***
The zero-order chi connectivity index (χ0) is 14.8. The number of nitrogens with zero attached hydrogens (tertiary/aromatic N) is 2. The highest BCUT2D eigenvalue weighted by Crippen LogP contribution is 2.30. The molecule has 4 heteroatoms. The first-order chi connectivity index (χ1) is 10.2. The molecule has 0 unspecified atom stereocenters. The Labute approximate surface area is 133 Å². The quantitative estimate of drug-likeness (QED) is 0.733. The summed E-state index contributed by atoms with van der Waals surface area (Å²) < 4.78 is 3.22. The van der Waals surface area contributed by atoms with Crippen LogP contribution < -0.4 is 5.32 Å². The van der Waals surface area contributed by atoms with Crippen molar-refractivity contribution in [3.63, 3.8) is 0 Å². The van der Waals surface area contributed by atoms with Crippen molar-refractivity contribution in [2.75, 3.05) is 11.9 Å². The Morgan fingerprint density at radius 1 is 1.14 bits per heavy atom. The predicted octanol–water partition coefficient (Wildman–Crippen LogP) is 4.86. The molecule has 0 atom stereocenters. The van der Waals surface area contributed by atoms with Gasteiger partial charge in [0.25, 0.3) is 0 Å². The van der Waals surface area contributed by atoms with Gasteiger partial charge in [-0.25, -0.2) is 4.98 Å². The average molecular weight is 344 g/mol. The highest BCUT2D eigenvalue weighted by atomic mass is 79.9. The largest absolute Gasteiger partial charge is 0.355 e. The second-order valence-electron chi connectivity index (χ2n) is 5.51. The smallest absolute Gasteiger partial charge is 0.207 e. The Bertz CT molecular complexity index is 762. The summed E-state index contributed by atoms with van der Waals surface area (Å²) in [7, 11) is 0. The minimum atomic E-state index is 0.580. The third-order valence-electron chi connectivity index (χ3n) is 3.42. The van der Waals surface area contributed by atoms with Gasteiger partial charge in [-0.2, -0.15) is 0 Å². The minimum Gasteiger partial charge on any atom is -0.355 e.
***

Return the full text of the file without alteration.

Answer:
The zero-order chi connectivity index (χ0) is 14.8. The number of nitrogens with zero attached hydrogens (tertiary/aromatic N) is 2. The highest BCUT2D eigenvalue weighted by Crippen LogP contribution is 2.30. The molecule has 4 heteroatoms. The first-order chi connectivity index (χ1) is 10.2. The molecule has 0 unspecified atom stereocenters. The Labute approximate surface area is 133 Å². The quantitative estimate of drug-likeness (QED) is 0.733. The summed E-state index contributed by atoms with van der Waals surface area (Å²) < 4.78 is 3.22. The van der Waals surface area contributed by atoms with Crippen LogP contribution < -0.4 is 5.32 Å². The van der Waals surface area contributed by atoms with Crippen molar-refractivity contribution in [3.63, 3.8) is 0 Å². The van der Waals surface area contributed by atoms with Crippen molar-refractivity contribution in [2.75, 3.05) is 11.9 Å². The Morgan fingerprint density at radius 1 is 1.14 bits per heavy atom. The predicted octanol–water partition coefficient (Wildman–Crippen LogP) is 4.86. The molecule has 0 atom stereocenters. The van der Waals surface area contributed by atoms with Gasteiger partial charge in [0.25, 0.3) is 0 Å². The van der Waals surface area contributed by atoms with Gasteiger partial charge in [-0.25, -0.2) is 4.98 Å². The average molecular weight is 344 g/mol. The highest BCUT2D eigenvalue weighted by atomic mass is 79.9. The largest absolute Gasteiger partial charge is 0.355 e. The second-order valence-electron chi connectivity index (χ2n) is 5.51. The smallest absolute Gasteiger partial charge is 0.207 e. The Bertz CT molecular complexity index is 762. The summed E-state index contributed by atoms with van der Waals surface area (Å²) in [7, 11) is 0. The minimum atomic E-state index is 0.580. The third-order valence-electron chi connectivity index (χ3n) is 3.42. The van der Waals surface area contributed by atoms with Gasteiger partial charge in [-0.2, -0.15) is 0 Å². The minimum Gasteiger partial charge on any atom is -0.355 e.